Whoa. I don’t know what came over me today! I set out on a three miler and ended up doing six. That never, ever happens! In fact, it’s usually the reverse. Hah.
I think the weather was the cause. It was gloriously warm out. I stepped outside in a jacket and went back into the house to change into short sleeves. I’m sure glad I did – I was sweating buckets by the second mile.
And you know what else? I am getting really, really pumped for my half marathon. I’m excited for the next two weeks of life, period. This weekend, we’re taking our first real family vacation to New Orleans. I’m selling the new Operation Beautiful book at the Girls on the Run national conference (anyone going?). And then I leave for the ZOOMA Half in Florida. So much fun. I can’t wait.
Side note: Is that red cabbage? My street’s sign monument is flanked by kale and cabbage plants – pretty cool landscaping!
Came home and ate this delicious lunch.
Spicy eggs with melty soy cheese, brown rice, kale, roasted potatoes.
The rest of my day is looking pretty run-of-the-mill. Just baby fun and household chores. Not that I’m complaining in the slightest.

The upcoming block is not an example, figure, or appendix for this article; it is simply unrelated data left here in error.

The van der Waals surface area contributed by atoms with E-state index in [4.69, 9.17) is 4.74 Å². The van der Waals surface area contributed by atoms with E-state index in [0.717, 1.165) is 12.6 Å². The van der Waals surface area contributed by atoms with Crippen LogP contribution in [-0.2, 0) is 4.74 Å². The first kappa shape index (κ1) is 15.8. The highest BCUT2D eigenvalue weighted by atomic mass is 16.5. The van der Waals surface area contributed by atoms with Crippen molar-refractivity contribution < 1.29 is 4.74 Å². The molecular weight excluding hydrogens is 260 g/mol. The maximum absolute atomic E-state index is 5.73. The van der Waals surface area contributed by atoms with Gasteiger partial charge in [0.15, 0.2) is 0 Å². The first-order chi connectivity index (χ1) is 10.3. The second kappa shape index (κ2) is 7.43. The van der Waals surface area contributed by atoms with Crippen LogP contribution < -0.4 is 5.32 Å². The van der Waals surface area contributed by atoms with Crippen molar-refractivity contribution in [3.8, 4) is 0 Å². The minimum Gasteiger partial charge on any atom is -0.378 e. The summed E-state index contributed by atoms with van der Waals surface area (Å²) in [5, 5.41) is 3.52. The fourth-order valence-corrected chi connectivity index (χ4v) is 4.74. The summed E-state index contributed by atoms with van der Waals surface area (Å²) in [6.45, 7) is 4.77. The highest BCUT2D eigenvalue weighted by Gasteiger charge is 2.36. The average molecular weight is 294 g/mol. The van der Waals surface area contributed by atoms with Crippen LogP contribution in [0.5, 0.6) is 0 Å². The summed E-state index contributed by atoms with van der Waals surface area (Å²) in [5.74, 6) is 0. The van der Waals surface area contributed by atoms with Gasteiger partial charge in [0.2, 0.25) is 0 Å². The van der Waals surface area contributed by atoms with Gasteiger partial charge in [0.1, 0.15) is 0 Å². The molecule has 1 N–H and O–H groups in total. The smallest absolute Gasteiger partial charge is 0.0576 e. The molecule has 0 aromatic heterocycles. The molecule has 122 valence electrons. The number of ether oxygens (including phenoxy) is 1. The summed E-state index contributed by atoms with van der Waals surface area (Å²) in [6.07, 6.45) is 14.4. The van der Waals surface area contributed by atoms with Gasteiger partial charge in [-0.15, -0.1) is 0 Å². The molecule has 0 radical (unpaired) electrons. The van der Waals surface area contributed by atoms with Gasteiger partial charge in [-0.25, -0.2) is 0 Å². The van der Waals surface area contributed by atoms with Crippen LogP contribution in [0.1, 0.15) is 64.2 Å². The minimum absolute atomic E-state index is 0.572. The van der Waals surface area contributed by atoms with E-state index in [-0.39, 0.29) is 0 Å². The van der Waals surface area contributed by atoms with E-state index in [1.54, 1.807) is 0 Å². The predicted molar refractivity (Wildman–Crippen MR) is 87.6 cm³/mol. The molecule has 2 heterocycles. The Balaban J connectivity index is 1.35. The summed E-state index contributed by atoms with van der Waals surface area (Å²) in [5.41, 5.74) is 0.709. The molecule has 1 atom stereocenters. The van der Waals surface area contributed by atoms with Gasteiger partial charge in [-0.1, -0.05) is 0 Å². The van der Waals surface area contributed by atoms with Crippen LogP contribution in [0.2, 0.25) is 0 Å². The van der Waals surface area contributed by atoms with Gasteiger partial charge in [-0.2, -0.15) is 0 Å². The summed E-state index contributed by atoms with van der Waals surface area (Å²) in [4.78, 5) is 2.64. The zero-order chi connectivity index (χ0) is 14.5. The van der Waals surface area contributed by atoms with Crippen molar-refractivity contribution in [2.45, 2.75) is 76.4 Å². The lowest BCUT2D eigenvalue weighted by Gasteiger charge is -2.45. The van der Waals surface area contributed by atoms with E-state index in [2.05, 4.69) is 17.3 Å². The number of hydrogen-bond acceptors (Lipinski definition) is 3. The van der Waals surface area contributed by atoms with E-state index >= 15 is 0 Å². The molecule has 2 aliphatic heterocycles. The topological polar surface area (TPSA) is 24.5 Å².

Something to Read
I found this article about overweight children feeling bullied by trusted adults, including coaches and teachers, especially interesting concerning that I’d off to the GOTR conference to promote my new kids’ book. Check it out here —> Feeling Bullied by Parents About Weight.
The article says that many adults believe a little shaming is a good thing for making kids change behaviors, which kids report is definitely not the case. The author notes there are effective and healthy ways to motivate kids. Suggested methods include never blaming them, refusing to engage in negative self-talk about yourself in front of them, and never sugarcoating the impact of bullying or promising it will go away if they lose weight.
I’d love to have a discussion about this topic. How did you parents influence your body image, and what did they do ‘right’ and ‘wrong?’ What will you do differently with your own kiddos? Even though I have a son, I will never underestimate his need to have a healthy body image – boys are impacted, too!